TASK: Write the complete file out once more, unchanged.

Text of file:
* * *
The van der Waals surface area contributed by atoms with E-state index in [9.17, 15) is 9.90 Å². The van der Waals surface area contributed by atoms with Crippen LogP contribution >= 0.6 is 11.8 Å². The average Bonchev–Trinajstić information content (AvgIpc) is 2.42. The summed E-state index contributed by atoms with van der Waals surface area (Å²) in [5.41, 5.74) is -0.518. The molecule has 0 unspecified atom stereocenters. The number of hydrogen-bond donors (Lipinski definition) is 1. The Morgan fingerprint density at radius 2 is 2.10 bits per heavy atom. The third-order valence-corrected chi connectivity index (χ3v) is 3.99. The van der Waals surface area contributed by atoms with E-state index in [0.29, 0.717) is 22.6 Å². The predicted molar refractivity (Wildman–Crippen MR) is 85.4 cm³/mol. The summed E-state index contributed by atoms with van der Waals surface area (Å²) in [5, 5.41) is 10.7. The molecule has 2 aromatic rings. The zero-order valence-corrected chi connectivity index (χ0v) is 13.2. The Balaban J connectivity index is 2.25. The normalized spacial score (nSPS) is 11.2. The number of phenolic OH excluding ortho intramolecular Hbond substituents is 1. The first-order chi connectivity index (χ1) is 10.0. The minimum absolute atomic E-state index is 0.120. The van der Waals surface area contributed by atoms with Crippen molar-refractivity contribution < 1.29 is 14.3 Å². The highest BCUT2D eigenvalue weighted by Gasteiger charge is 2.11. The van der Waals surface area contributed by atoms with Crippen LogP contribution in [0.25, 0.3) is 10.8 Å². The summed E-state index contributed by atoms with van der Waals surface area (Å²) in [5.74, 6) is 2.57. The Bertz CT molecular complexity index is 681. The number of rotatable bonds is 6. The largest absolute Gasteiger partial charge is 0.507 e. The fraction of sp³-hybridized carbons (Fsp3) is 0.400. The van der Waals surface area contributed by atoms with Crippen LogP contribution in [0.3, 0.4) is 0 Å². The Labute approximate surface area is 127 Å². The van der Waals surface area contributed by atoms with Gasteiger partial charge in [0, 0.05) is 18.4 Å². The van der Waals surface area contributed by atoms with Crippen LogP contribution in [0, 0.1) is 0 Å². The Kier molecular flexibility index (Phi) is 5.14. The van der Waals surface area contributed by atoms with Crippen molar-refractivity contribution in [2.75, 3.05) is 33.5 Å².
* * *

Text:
The van der Waals surface area contributed by atoms with E-state index in [9.17, 15) is 9.90 Å². The van der Waals surface area contributed by atoms with Crippen LogP contribution >= 0.6 is 11.8 Å². The average Bonchev–Trinajstić information content (AvgIpc) is 2.42. The summed E-state index contributed by atoms with van der Waals surface area (Å²) in [5.41, 5.74) is -0.518. The molecule has 0 unspecified atom stereocenters. The number of hydrogen-bond donors (Lipinski definition) is 1. The Morgan fingerprint density at radius 2 is 2.10 bits per heavy atom. The third-order valence-corrected chi connectivity index (χ3v) is 3.99. The van der Waals surface area contributed by atoms with E-state index in [0.29, 0.717) is 22.6 Å². The predicted molar refractivity (Wildman–Crippen MR) is 85.4 cm³/mol. The summed E-state index contributed by atoms with van der Waals surface area (Å²) in [5, 5.41) is 10.7. The molecule has 2 aromatic rings. The zero-order valence-corrected chi connectivity index (χ0v) is 13.2. The Balaban J connectivity index is 2.25. The normalized spacial score (nSPS) is 11.2. The number of phenolic OH excluding ortho intramolecular Hbond substituents is 1. The first-order chi connectivity index (χ1) is 10.0. The minimum absolute atomic E-state index is 0.120. The van der Waals surface area contributed by atoms with Crippen molar-refractivity contribution < 1.29 is 14.3 Å². The highest BCUT2D eigenvalue weighted by Gasteiger charge is 2.11. The van der Waals surface area contributed by atoms with Crippen LogP contribution in [0.25, 0.3) is 10.8 Å². The summed E-state index contributed by atoms with van der Waals surface area (Å²) in [5.74, 6) is 2.57. The Bertz CT molecular complexity index is 681. The number of rotatable bonds is 6. The largest absolute Gasteiger partial charge is 0.507 e. The fraction of sp³-hybridized carbons (Fsp3) is 0.400. The van der Waals surface area contributed by atoms with Crippen LogP contribution in [0.3, 0.4) is 0 Å². The Labute approximate surface area is 127 Å². The van der Waals surface area contributed by atoms with Gasteiger partial charge in [0, 0.05) is 18.4 Å². The van der Waals surface area contributed by atoms with Crippen LogP contribution in [0, 0.1) is 0 Å². The Kier molecular flexibility index (Phi) is 5.14. The van der Waals surface area contributed by atoms with Crippen molar-refractivity contribution in [2.75, 3.05) is 33.5 Å².